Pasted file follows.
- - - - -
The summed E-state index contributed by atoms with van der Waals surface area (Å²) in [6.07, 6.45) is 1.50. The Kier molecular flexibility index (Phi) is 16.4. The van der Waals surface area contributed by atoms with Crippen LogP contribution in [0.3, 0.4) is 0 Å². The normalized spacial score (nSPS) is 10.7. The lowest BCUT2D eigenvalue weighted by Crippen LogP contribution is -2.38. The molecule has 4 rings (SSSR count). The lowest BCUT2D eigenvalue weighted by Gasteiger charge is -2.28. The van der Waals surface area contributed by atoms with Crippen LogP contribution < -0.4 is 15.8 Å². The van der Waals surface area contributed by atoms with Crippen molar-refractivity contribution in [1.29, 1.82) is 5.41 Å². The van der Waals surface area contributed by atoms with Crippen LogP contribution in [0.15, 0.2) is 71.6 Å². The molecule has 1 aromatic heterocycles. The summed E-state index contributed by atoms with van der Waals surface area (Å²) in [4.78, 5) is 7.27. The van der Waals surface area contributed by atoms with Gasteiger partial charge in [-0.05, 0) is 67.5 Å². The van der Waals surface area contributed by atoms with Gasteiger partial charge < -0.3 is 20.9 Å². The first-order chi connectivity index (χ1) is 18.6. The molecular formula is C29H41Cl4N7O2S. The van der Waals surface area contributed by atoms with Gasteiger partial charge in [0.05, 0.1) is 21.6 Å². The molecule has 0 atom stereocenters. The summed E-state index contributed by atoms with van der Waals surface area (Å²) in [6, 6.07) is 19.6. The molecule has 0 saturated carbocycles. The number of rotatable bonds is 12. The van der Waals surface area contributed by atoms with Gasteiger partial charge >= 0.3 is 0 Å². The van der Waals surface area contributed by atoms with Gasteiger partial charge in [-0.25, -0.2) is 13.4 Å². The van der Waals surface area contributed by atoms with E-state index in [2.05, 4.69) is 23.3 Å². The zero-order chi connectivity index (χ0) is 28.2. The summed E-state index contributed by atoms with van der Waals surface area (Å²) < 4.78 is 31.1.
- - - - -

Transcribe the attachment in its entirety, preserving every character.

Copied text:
The summed E-state index contributed by atoms with van der Waals surface area (Å²) in [6.07, 6.45) is 1.50. The Kier molecular flexibility index (Phi) is 16.4. The van der Waals surface area contributed by atoms with Crippen LogP contribution in [0.3, 0.4) is 0 Å². The normalized spacial score (nSPS) is 10.7. The lowest BCUT2D eigenvalue weighted by Crippen LogP contribution is -2.38. The molecule has 4 rings (SSSR count). The lowest BCUT2D eigenvalue weighted by Gasteiger charge is -2.28. The van der Waals surface area contributed by atoms with Crippen LogP contribution < -0.4 is 15.8 Å². The van der Waals surface area contributed by atoms with Crippen molar-refractivity contribution in [1.29, 1.82) is 5.41 Å². The van der Waals surface area contributed by atoms with Crippen LogP contribution in [0.15, 0.2) is 71.6 Å². The molecule has 1 aromatic heterocycles. The summed E-state index contributed by atoms with van der Waals surface area (Å²) in [4.78, 5) is 7.27. The van der Waals surface area contributed by atoms with Gasteiger partial charge in [-0.05, 0) is 67.5 Å². The van der Waals surface area contributed by atoms with Gasteiger partial charge < -0.3 is 20.9 Å². The first-order chi connectivity index (χ1) is 18.6. The molecular formula is C29H41Cl4N7O2S. The van der Waals surface area contributed by atoms with Gasteiger partial charge in [0.05, 0.1) is 21.6 Å². The molecule has 0 atom stereocenters. The summed E-state index contributed by atoms with van der Waals surface area (Å²) in [6, 6.07) is 19.6. The molecule has 0 saturated carbocycles. The number of rotatable bonds is 12. The van der Waals surface area contributed by atoms with Gasteiger partial charge >= 0.3 is 0 Å². The van der Waals surface area contributed by atoms with Gasteiger partial charge in [-0.25, -0.2) is 13.4 Å². The van der Waals surface area contributed by atoms with E-state index in [2.05, 4.69) is 23.3 Å². The zero-order chi connectivity index (χ0) is 28.2. The summed E-state index contributed by atoms with van der Waals surface area (Å²) < 4.78 is 31.1.